Sales Training: Product Knowledge, Soft Skills, or Both?

sales training skillsSales is all about closing the deal, no matter what, right? Not exactly.

While making sales is the obvious mission of every sales department, the very best salespeople are most concerned with relationships. Their interest is in providing value to the customer, acting as trusted advisors, problem-solvers, and consultants.

Top sales reps are focused on solving problems for the buyer—even if that means admitting that their solution might not be right for a prospective customer. To do that effectively, however, the salesperson must have two well-honed sets of skills: product knowledge and people skills.

The most important sales skills, according to the experts

A few years ago, I interviewed several sales leaders as part of an in-depth exploration of success in sales. For the project, I talked to sales thought leaders, authors, and trainers, including Richard Harris, Mark Hunter of The Sales Hunter, Andrea Waltz, and Max Altschuler of Sales Hacker.

I asked all of them about the most important skills salespeople need to close deals. All of them brought up people skills. Waltz, the author of Go for No, talked about the importance of not fearing rejection. Harris talked about the importance of an authentic dialogue between salesperson and prospect. Hunter discussed the need for good listening skills in a rep.

One concept that came up again and again was sales as a form of service. Sales, said these experts, isn’t something you do to someone — it’s something you do for someone.

The primary job of a salesperson, said the experts, is to really delve into what their prospects need so they can connect them with a product that solves their problems. This helps buyers trust them.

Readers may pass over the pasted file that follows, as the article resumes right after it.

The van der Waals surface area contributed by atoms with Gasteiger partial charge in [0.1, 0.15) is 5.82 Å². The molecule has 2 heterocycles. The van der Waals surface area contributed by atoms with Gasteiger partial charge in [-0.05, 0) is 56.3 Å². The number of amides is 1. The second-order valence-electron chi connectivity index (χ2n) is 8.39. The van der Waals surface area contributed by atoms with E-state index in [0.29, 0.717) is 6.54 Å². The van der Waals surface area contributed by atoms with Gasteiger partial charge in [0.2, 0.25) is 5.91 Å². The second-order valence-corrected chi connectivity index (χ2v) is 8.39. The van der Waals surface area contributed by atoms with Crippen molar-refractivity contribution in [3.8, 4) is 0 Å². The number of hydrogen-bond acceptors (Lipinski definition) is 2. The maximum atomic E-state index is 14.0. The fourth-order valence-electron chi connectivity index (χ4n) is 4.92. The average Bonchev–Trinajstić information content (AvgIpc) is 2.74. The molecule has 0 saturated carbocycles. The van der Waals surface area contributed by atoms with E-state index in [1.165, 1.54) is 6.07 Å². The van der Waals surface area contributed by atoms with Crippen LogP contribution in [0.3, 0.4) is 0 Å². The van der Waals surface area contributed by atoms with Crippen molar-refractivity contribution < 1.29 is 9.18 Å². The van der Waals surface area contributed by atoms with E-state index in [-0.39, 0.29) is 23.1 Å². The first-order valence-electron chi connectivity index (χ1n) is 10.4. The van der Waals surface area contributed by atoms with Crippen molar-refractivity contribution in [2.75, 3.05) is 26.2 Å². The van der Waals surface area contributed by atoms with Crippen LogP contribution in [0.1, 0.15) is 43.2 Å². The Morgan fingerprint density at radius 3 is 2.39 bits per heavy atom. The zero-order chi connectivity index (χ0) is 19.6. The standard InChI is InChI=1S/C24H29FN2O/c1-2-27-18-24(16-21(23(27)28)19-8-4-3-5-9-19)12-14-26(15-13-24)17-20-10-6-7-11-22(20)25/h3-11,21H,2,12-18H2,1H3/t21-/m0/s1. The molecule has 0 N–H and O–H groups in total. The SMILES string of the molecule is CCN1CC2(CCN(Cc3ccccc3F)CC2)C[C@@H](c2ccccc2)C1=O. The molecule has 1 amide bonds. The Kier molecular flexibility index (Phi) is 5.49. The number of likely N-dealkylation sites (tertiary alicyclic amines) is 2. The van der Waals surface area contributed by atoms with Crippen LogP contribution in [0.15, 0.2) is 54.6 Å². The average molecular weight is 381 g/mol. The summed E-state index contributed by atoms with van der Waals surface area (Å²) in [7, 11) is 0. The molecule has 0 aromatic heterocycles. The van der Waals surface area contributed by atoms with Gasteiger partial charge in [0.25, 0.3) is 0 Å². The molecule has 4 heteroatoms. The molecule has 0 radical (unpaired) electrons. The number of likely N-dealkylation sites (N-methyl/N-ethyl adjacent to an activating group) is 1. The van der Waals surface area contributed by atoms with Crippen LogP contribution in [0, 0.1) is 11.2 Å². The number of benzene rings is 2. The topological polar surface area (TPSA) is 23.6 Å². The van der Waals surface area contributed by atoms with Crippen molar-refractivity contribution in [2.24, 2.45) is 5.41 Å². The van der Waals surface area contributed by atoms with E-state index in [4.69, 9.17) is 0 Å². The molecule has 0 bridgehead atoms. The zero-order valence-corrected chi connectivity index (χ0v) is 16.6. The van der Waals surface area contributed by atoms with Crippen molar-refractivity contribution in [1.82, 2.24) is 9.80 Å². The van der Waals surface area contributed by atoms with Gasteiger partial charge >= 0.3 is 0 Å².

To become a customer advocate worthy of customers’ trust, your reps require both product skills and excellent soft skills, or — as they’re commonly known — people skills.

What is product knowledge?

Product knowledge includes all the information a salesperson needs to sell your product effectively. While yes, that means your reps need to be able to talk about features and benefits, they also need a deeper knowledge of your product.

Buyers are more likely to trust a competent salesperson. That means the sales rep knows exactly what they’re selling and how it can help the buyer. This means your reps need to know your products and services backward and forward. They should be able to answer questions about how the product integrates with other products, for example, and they should have a working knowledge of competing products. This will help them overcome objections from prospects who are using competing products and concerned about switching over.

How often do you need to train product knowledge?

Product knowledge isn’t something you can train once during onboarding. You should be training all your reps regularly on product knowledge for two reasons:

To keep product information fresh in your sales team’s minds: Your reps might talk about your products and services day in and day out, but there might be aspects they’re forgetting, and there also might be some new developments with your products. Perhaps your team’s been hearing a lot of objections around one feature, or maybe your product team discovered and corrected a defect. Refresher training can help make sure your team has the latest information.

To update your team on new product lines: Business is always changing. About 30,000 new products are launched annually, so there’s a good chance your business is also launching new products regularly. Your reps need to know what those products are, and how to sell them to customers.

What are soft skills?